The Problem with The Early GameFi Attempts
We see a GameFi explosion now in the crypto world. Evidence is everywhere: CoinMarketCap.com has recently opened a new tab named “Play To Earn” on its list, next to Cryptocurrencies, DeFi and NFT. We see Axie Infinity at the top of the list. It went from around 0.50 to over 80 USD in 2021. Its market cap is over 4 Billion USD at the time of writing. And yet its gaming experience could not survive in the gaming industry without play to earn. People pay hundreds and even thousands of Dollars to Axies not because it is fun to play but because it is good investment. Remove the NFT part, and its market will collapse. Another striking example is Star Atlas. They just completed IEO and IDO phases with demand dwarfing the supply so badly that it was applied as a lottery where winners cheered. “Star Atlas, CoinMarketCap data indicates that it started trading the same day at about $0.083 — nearly 60x from the IEO price — and registered an all-time high of $0.2719 two days later, for a price increase of over 196x.”[5] The fully diluted market cap of Star Atlas is over 3 Billion USD at the time of writing, although the game development has not started yet, and the release YEAR is unknown because the roadmap has no dates. 3 Billion Dollars for just a roadmap without dates and a presentation-level whitepaper is possible in this free market economy because GameFi is big, investment timing is historic, and the team (including the partners) behind the project is strong. There are projects on this list, reaching many-million-dollar market cap with just a road map, rough explanation about the game and no information about the team. Pick any project from the play-to-earn list and you will see the evidence that the next big thing is GameFi.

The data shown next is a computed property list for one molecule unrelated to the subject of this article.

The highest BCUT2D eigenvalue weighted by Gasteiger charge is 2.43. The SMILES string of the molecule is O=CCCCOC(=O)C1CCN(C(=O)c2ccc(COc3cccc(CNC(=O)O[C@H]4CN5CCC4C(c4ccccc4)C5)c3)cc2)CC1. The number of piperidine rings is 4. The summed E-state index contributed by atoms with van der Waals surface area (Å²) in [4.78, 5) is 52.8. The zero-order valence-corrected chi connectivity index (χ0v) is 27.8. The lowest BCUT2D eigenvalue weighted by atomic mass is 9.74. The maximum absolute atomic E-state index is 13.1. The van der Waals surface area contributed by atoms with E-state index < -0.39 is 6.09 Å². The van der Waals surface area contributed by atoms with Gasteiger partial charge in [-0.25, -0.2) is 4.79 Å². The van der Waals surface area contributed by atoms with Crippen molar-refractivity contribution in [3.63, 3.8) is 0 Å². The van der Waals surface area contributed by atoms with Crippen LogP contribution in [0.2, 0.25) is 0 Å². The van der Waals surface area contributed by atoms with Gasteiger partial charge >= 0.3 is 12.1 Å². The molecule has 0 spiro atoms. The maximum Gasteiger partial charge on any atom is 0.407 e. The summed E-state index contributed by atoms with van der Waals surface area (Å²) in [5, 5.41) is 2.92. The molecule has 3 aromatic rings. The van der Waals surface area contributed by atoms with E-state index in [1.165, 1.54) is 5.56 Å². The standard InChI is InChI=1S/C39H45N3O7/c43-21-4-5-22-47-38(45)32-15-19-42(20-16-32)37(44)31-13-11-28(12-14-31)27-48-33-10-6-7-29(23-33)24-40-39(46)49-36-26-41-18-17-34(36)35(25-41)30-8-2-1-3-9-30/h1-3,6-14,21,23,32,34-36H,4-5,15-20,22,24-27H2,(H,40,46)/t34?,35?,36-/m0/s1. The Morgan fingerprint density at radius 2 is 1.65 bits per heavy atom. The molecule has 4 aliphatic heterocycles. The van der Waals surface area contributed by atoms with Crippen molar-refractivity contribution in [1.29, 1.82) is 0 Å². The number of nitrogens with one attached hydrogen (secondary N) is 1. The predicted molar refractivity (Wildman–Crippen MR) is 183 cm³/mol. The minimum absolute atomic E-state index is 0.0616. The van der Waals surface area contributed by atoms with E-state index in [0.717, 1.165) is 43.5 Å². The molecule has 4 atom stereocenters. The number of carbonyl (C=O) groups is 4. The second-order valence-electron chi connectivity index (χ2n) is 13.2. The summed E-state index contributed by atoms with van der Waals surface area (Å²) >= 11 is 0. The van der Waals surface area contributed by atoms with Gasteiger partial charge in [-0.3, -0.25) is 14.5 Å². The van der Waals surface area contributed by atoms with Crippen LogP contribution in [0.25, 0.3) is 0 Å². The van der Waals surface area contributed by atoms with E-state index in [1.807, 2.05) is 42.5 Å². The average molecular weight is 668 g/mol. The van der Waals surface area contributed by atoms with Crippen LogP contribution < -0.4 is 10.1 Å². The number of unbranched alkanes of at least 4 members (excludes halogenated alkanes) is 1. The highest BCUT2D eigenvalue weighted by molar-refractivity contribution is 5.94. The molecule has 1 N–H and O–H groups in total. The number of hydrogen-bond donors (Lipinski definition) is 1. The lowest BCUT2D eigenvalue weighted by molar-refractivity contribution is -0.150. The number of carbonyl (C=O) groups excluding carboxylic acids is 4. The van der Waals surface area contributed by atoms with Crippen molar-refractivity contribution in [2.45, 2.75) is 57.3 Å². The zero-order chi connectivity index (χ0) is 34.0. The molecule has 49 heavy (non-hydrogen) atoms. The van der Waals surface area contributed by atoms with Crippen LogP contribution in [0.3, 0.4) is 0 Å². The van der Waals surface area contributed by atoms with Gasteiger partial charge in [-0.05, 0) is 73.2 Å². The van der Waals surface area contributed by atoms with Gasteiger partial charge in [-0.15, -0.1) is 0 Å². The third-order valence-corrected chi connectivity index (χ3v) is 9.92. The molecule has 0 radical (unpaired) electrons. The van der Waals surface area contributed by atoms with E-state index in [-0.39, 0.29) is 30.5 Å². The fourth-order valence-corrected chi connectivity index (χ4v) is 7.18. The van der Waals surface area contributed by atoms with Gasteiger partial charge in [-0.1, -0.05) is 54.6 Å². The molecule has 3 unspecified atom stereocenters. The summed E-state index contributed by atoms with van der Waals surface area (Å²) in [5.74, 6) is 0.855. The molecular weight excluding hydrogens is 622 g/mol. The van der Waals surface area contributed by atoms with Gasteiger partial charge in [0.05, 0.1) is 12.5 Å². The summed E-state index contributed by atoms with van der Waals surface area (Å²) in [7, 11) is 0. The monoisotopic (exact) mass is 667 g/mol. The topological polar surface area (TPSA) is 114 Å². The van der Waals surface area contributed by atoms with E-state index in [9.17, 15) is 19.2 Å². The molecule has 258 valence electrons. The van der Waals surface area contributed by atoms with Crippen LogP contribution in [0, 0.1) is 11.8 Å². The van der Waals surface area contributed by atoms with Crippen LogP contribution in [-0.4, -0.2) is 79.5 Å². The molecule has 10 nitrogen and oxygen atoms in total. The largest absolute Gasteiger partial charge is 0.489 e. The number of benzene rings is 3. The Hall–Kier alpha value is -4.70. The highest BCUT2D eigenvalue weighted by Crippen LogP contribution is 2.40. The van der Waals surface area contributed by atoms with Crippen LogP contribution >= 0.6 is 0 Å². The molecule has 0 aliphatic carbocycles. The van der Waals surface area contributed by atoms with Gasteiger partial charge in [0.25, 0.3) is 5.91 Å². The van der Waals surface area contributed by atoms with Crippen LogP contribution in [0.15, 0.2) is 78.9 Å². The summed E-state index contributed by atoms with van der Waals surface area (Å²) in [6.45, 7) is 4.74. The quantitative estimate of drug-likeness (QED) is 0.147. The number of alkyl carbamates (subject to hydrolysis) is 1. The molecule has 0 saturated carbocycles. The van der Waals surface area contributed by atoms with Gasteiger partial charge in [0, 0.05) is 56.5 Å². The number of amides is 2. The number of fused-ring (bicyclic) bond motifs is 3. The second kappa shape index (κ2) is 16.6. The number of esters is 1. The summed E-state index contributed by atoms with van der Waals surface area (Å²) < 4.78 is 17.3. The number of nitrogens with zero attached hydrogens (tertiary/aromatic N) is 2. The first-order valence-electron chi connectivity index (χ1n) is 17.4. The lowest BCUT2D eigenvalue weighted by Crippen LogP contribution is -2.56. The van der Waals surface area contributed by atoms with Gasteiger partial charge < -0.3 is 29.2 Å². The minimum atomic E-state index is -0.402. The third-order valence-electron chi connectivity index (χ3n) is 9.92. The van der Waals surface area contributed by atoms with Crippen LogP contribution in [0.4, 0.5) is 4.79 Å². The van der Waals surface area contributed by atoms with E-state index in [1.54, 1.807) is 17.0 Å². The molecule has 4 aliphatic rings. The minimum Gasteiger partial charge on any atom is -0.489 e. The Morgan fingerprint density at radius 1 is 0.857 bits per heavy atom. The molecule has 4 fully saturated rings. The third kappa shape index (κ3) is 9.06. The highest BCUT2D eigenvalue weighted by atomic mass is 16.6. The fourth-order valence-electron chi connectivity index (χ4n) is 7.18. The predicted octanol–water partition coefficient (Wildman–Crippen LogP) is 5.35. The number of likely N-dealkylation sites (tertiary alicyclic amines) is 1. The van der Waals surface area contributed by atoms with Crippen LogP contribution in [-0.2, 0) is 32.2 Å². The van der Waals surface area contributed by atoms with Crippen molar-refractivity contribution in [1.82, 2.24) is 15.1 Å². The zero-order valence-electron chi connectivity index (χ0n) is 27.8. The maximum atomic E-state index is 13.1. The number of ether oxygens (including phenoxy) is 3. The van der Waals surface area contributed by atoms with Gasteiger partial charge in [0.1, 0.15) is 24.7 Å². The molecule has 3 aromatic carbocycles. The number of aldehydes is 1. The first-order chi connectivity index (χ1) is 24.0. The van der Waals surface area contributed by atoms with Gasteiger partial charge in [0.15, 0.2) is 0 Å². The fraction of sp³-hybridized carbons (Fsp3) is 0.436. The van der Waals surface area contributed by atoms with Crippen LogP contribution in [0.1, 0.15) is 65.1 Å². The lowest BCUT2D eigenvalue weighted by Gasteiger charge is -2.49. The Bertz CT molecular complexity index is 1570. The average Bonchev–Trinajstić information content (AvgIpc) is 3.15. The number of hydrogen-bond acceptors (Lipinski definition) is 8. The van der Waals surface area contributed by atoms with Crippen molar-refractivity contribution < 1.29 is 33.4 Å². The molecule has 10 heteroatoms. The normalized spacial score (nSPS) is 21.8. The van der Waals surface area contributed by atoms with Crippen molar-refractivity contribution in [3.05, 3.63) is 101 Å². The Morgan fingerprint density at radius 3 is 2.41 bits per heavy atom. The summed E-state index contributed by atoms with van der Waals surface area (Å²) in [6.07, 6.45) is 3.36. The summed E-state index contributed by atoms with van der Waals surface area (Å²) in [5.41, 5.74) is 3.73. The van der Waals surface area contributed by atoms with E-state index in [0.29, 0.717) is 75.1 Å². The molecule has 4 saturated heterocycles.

Dr. Serkan Toto, CEO and Founder of Tokyo-based Kantan Games Inc., an independent game industry consultancy, tells Inverse, “A lot of these games seem to be forced exercises in basically trying to use blockchain and digital ownership and monetization. There's no real fun inside many of these games. Making them fun is the hard part. Making them secure for children, making them safe for everybody to use — that's easier to solve than making these games fun and engaging”[6] Check out the games in the play-to-earn list to verify that Dr. Toto is right.
Psychology tells us that play-to-earn is doomed to fail because it harms the fun part. So even if the game is fun, those who play to earn, will no longer have fun. How do you sustain paying those gamers? They will stop playing if you stop paying.
Copy link